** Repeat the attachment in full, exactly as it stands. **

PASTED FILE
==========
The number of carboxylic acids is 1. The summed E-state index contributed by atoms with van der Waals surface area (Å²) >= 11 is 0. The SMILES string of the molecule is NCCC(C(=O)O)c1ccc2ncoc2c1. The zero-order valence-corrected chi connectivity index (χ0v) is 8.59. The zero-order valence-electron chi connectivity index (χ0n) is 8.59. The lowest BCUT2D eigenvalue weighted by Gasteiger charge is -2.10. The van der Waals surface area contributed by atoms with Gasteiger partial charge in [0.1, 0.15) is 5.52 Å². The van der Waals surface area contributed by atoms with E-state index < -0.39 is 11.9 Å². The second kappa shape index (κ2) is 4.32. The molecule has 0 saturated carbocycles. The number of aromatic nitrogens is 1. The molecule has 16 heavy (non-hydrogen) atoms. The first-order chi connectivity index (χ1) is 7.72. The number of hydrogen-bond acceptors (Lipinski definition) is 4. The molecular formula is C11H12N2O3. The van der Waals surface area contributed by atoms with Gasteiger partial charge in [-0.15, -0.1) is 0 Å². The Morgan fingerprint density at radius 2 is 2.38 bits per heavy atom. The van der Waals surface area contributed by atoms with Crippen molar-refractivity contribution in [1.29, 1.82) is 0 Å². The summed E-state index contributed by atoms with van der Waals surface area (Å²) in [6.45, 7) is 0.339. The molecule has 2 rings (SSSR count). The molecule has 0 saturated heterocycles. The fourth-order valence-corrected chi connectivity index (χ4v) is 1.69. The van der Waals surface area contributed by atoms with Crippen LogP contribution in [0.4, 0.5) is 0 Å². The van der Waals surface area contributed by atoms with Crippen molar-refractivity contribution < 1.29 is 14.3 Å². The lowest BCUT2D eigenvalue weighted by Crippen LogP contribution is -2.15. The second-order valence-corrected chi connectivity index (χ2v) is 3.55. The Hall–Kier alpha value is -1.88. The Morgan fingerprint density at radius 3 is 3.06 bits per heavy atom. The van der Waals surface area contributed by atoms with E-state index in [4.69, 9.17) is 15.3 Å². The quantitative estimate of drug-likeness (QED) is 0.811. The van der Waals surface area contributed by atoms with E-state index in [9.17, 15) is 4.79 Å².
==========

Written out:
The number of carboxylic acids is 1. The summed E-state index contributed by atoms with van der Waals surface area (Å²) >= 11 is 0. The SMILES string of the molecule is NCCC(C(=O)O)c1ccc2ncoc2c1. The zero-order valence-corrected chi connectivity index (χ0v) is 8.59. The zero-order valence-electron chi connectivity index (χ0n) is 8.59. The lowest BCUT2D eigenvalue weighted by Gasteiger charge is -2.10. The van der Waals surface area contributed by atoms with Gasteiger partial charge in [0.1, 0.15) is 5.52 Å². The van der Waals surface area contributed by atoms with E-state index < -0.39 is 11.9 Å². The second kappa shape index (κ2) is 4.32. The molecule has 0 saturated carbocycles. The number of aromatic nitrogens is 1. The molecule has 16 heavy (non-hydrogen) atoms. The first-order chi connectivity index (χ1) is 7.72. The number of hydrogen-bond acceptors (Lipinski definition) is 4. The molecular formula is C11H12N2O3. The van der Waals surface area contributed by atoms with Gasteiger partial charge in [-0.15, -0.1) is 0 Å². The Morgan fingerprint density at radius 2 is 2.38 bits per heavy atom. The van der Waals surface area contributed by atoms with Crippen molar-refractivity contribution in [1.29, 1.82) is 0 Å². The summed E-state index contributed by atoms with van der Waals surface area (Å²) in [6.45, 7) is 0.339. The molecule has 2 rings (SSSR count). The molecule has 0 saturated heterocycles. The fourth-order valence-corrected chi connectivity index (χ4v) is 1.69. The van der Waals surface area contributed by atoms with Crippen LogP contribution in [0.4, 0.5) is 0 Å². The van der Waals surface area contributed by atoms with Crippen molar-refractivity contribution < 1.29 is 14.3 Å². The lowest BCUT2D eigenvalue weighted by Crippen LogP contribution is -2.15. The second-order valence-corrected chi connectivity index (χ2v) is 3.55. The Hall–Kier alpha value is -1.88. The Morgan fingerprint density at radius 3 is 3.06 bits per heavy atom. The van der Waals surface area contributed by atoms with E-state index in [4.69, 9.17) is 15.3 Å². The quantitative estimate of drug-likeness (QED) is 0.811. The van der Waals surface area contributed by atoms with E-state index in [9.17, 15) is 4.79 Å².